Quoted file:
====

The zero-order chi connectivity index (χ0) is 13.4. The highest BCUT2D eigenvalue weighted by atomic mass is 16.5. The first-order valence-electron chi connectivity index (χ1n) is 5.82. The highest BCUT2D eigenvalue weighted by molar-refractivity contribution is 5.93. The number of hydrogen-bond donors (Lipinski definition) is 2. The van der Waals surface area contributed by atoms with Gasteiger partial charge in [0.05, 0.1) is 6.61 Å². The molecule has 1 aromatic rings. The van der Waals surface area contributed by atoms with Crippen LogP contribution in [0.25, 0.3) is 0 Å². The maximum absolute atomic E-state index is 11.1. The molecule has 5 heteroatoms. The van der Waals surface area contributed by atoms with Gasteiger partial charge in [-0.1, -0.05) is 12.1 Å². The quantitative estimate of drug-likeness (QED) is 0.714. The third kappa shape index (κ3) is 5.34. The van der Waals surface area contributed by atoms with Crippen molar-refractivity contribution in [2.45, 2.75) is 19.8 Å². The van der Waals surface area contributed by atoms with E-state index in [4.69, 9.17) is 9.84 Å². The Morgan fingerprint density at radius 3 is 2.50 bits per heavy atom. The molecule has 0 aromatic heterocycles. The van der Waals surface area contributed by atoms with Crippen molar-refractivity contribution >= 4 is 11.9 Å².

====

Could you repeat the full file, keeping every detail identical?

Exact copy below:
The zero-order chi connectivity index (χ0) is 13.4. The highest BCUT2D eigenvalue weighted by atomic mass is 16.5. The first-order valence-electron chi connectivity index (χ1n) is 5.82. The highest BCUT2D eigenvalue weighted by molar-refractivity contribution is 5.93. The number of hydrogen-bond donors (Lipinski definition) is 2. The van der Waals surface area contributed by atoms with Gasteiger partial charge in [0.05, 0.1) is 6.61 Å². The molecule has 1 aromatic rings. The van der Waals surface area contributed by atoms with Crippen LogP contribution in [0.25, 0.3) is 0 Å². The maximum absolute atomic E-state index is 11.1. The molecule has 5 heteroatoms. The van der Waals surface area contributed by atoms with Gasteiger partial charge in [-0.1, -0.05) is 12.1 Å². The quantitative estimate of drug-likeness (QED) is 0.714. The third kappa shape index (κ3) is 5.34. The van der Waals surface area contributed by atoms with Crippen molar-refractivity contribution in [2.45, 2.75) is 19.8 Å². The van der Waals surface area contributed by atoms with E-state index in [4.69, 9.17) is 9.84 Å². The Morgan fingerprint density at radius 3 is 2.50 bits per heavy atom. The molecule has 0 aromatic heterocycles. The van der Waals surface area contributed by atoms with Crippen molar-refractivity contribution >= 4 is 11.9 Å².